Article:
SINGAPORE: The Singapore Armed Forces (SAF) will form a new unit, called the Army Deployment Force (ADF), to sharpen Singapore's ability to combat terrorism, said Defence Minister Ng Eng Hen on Thursday (Jun 30).
The Army Deployment Force will be a battalion-sized unit comprising highly-trained regulars with niche capabilities, able to respond to terrorist threats in an urban setting. They are also expected to complement other SAF task forces such as the Special Operations Task Force (SOTF) and the Island Defence Task Force (IDTF), Dr Ng said in an interview.
"The basic task for the Army Deployment Force is a rapid response element because speed is important in counter terrorism. It's really not quite like conventional missions where you have time. This time you have to respond in minutes," the minister said.
The first batch will be inaugurated on Jul 12, he added.
Additionally, Dr Ng said the Defence Science and Technology Agency (DSTA) will set up the National Security Centre, and this will help coordinate counter-terrorism efforts between MINDEF and MHA.
RESPONSIBILITY IS TO BE READY
Dr Ng illustrated a scenario where multiple terrorist attacks take place, and the ADF's role is to surround an affected area to contain the armed attackers. They will be equipped with assault weapons like the SAR 21 and the 870 MCS, as well as the Peacekeeper Protected Response Vehicles, for their mission, he said.
Meanwhile, the SOTF will close in to neutralise the attackers and rescue hostages, if any, he added.
Dr Ng said these task forces will support the Home Team agencies, which will be the first to respond in such events.
"As we have agreed with MHA, that there may be situations where the SAF may be called in. And it may not be sequentially, it may be at the same time, because you are able to assess the threat that you have multiple areas of attack. For example, with what happened in France," he said.
Besides dealing with terrorism, the ADF has other functions such as assisting the IDTF in civil contingencies like mass evacuations and to enhance domestic security. For such operations, soldiers will be equipped with pistols and tasers as well as the Protected Light Utility Vehicle, the Defence Minister said.
The ADF can also be activated for overseas missions in areas like humanitarian assistance and disaster relief, as well as peace support operations that involve aiding in reconstruction efforts, Dr Ng noted.
Selected National Servicemen (NS) units will be trained to operate alongside the ADF, so that they can be part of the response team, the Minister said.
Dr Ng said setting up the ADF is part of SAF's continuing efforts to ramp up the Republic's counter-terrorism capabilities in light of the growing threat. At this year's Committee of Supply debate, he had announced that more SAF units will be trained to take on a wider range of security tasks such as conducting deterrence patrols in populous areas.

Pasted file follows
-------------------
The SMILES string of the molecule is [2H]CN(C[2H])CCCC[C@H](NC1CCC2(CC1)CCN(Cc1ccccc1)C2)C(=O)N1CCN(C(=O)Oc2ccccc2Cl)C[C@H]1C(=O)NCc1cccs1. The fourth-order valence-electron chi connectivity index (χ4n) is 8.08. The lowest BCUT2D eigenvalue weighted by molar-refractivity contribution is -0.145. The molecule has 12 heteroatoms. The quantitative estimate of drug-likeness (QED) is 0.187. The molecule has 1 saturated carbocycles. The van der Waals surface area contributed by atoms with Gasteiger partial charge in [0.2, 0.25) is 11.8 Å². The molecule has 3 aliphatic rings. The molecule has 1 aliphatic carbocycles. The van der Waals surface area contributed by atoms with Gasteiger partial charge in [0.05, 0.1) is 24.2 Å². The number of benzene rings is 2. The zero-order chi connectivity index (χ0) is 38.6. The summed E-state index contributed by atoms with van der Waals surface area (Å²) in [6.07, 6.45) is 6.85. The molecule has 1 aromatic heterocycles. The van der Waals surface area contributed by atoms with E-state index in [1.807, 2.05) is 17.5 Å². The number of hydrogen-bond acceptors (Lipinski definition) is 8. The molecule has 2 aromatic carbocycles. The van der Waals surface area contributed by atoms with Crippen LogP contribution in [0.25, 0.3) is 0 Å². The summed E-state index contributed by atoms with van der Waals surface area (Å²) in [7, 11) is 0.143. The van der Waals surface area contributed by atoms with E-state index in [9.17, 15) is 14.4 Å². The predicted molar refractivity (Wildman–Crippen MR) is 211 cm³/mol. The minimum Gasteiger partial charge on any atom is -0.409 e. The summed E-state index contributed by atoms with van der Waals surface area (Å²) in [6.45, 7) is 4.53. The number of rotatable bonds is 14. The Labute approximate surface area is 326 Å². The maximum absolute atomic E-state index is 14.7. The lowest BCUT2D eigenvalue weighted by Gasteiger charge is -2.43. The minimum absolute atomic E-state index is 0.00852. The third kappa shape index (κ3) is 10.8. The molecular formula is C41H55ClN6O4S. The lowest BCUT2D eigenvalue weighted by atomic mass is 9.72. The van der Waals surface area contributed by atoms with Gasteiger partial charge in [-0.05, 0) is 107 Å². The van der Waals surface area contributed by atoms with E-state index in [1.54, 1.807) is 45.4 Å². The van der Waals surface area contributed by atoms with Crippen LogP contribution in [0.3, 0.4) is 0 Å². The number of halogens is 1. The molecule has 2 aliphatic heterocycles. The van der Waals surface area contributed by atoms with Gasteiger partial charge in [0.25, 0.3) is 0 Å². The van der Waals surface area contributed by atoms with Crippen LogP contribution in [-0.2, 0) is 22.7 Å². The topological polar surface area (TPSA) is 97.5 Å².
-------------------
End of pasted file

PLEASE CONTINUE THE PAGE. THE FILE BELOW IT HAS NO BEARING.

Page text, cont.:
INTERNATIONAL COOPERATION NEEDED
The Defence Minister also raised concerns about "lone wolf" terrorists and the Islamic State (IS). He said even if IS is neutralised, it does not mean that the threat level will go down; in fact, the threat level may worsen.
"Why? Because you have a thousand or more foreign fighters from this region that have gone there. If IS is weakened there, they will come back. So this is a problem that will confront us easily for the next two decades," he explained.
He added that porous borders between countries make it easy for terrorists to smuggle weapons and form small training enclaves.
This is why the fight against terrorism requires international cooperation, Dr Ng said.
For example, Singapore and Australia have announced they are deepening military ties through initiatives such as building a training facility in Australia that is 10 times the size of Singapore. The facility will allow Singapore troops a place to train over the next 25 years, focusing on honing their capabilities in operating in an urban setting as well as counter-terrorism operations.
"It will mean many more training opportunities for NS soldiers. But we want to have realistic training and we need to have a good training facility. So, on the cards are combined arms live firing range, which means you have the ability to fire in concert to test the scenarios where both artillery, air force, Apaches, armour and infantry can fire," the Defence Minister said.
This collaboration comes under the Comprehensive Strategic Partnership, which Singapore signed with Australia in May this year.
Dr Ng also noted that Indonesia, Philippines and Malaysia are looking to conduct joint patrols in the Sulu Sea, and Singapore will join if invited as this is also in the Republic's interest.
He added that Singapore has offered its Information Fusion Centre - an initiative started by the country's navy - as a resource for the joint patrols.